Germany is counting the losses incurred due to the E.coli outbreak, which so far left 35 people dead, as new infections ebbed away and life returned to normal for thousands of consumers confused by unsubstantiated warnings about the cause of the epidemic.
Germany’s farmers’ association has described the epidemic as the “worst crisis” for the country’s agricultural sector since the Chernobyl nuclear disaster 25 years ago, and claimed that farmers and traders of fresh fruits and vegetables have suffered “massive losses” as a result of false warnings about cucumber, tomatoes and lettuce as possible carriers of the deadly Escherichia coli bacteria.
The warnings issued by the health authorities against those fresh vegetables without scientific evidence did not prevent further spreading of the epidemic, but caused uncertainty about the source of the contamination and damaged the country’s farm sector, according to Gerd Sonnleitner, president of the German Farmers’ Association.
Sonnleitner described as “insufficient” 210 million euros offered by the European Commission in Brussels last week to pay compensation for EU farmers hit by the E.coli crisis.
Even though the consumers began buying fresh vegetables, it will take some time to restore the trade in fresh fruits and vegetables, which was completely broken down by the epidemic, he said, ahead of a meeting of EU agriculture ministers tomorrow to finalise the aid plan.
German health authorities at the weekend pinpointed bean sprouts as the main source of the worst E.coli epidemic in more than 60 years and confirmed that the contaminated vegetable had their origin in an organic farm in Bienenbuttel, in northern Germany.
They also lifted the warnings against eating raw cucumbers, tomatoes and lettuce.
Health officials are currently investigating the possibility that the lethal bacteria may have been carried to the farm by imported seeds.
The Robert Koch Institute, Germany’s national disease control and prevention centre, confirmed that the death toll in the five—week epidemic rose to 35 on Saturday, but the number of new infections continued to drop steadily.
It estimated that around 3,200 people have developed symptoms of E.coli infection since its outbreak.
The EU farmers and fresh produce trade have suffered losses of 400 million euros a week, according to the estimates of the European farmers association Copa—Copeca.
The Spanish government claimed that its farmers lost around 200 million euros a week after the health authorities in Hamburg issued false warnings about Spanish cucumbers as a potential source of the infection, triggering an import ban in several countries.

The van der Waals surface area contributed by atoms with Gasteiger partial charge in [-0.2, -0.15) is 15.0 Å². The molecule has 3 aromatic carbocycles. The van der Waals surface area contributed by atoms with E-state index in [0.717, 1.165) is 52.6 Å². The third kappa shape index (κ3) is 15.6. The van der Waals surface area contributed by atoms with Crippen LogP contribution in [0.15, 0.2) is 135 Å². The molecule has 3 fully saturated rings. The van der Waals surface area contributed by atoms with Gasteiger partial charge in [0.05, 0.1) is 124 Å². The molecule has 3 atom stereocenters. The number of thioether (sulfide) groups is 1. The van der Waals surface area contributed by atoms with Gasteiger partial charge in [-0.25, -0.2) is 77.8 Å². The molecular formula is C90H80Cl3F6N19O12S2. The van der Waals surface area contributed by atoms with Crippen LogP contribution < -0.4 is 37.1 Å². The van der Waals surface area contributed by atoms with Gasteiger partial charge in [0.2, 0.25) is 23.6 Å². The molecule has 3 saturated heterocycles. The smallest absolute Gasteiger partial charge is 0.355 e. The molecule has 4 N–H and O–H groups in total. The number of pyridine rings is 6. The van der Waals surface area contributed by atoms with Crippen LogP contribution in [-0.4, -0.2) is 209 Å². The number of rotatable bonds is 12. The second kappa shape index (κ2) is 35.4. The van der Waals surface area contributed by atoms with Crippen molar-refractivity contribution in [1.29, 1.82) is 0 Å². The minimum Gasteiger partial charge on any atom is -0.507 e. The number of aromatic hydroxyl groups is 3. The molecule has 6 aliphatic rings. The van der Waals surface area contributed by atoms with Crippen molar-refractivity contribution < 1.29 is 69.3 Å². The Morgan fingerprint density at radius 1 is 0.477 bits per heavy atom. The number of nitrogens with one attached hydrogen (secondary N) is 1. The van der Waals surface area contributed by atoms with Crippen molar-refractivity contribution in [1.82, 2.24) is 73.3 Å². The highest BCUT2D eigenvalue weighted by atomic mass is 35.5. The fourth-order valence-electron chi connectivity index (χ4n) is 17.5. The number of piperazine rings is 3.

France, the Netherlands, Portugal and Austria also claimed that the outbreak caused heavy losses for their farmers.
Meanwhile, a German epidemiologist has warned that more than 730 patients currently undergoing treatment for the haemolytic uraemic syndrome (HUS), the worst form of E.coli infection, will suffer from consequential damage during the rest of their life and around 100 of them are facing so acute kidney complications that they will require kidney transplantation or life—long dialysis.
Karl Lauterbach, health expert of the opposition Social democratic Party (SPD) and member of the Bundestag health affairs committee, said in a newspaper interview at the weekend that doctors attending on those patients also reported severe neurological damage.
He warned that the aggressive E.coli strain, which caused the epidemic, is spreading rapidly worldwide and there will be similar outbreaks in the future in Germany and abroad.
Lauterbach said the health affairs committee would open an inquiry into whether lack of coordination among various federal and state health agencies and unsubstantiated warnings had cost precious time in identifying the source of the infection.
The German government has been under criticism at home and abroad for its handling of the E.coli crisis.
Several hospitals in northern Germany, the epicentre of the epidemic, have been over—stretched to deal with a flood patients who needed intensive care and they are now seeking support of the federal government to avert a financial collapse.
Many of the hospitals have already exceeded the annual budgetary limit set by the state—owned insurance companies.
Around 20 university hospitals, which bore the brunt of acute patients, have accumulated additional costs running into several million euros, according to the Federation of German University Hospitals.
A spokesman for the federation said it is too early to specify the overall costs for the university hospitals in treating E.coli patients, but treatments in intensive stations involving dialysis would have cost on an average 20,000 euros per patient.
An annual budget of 180 billion euros earmarked by the insurance companies for the university hospitals and regional hospitals is “insufficient” to cope with such a massive outbreak, the spokesman said in a TV interview.
In addition, several hospitals will be facing huge follow—up costs because many HUS patients will require life—long dialysis, the spokesman said.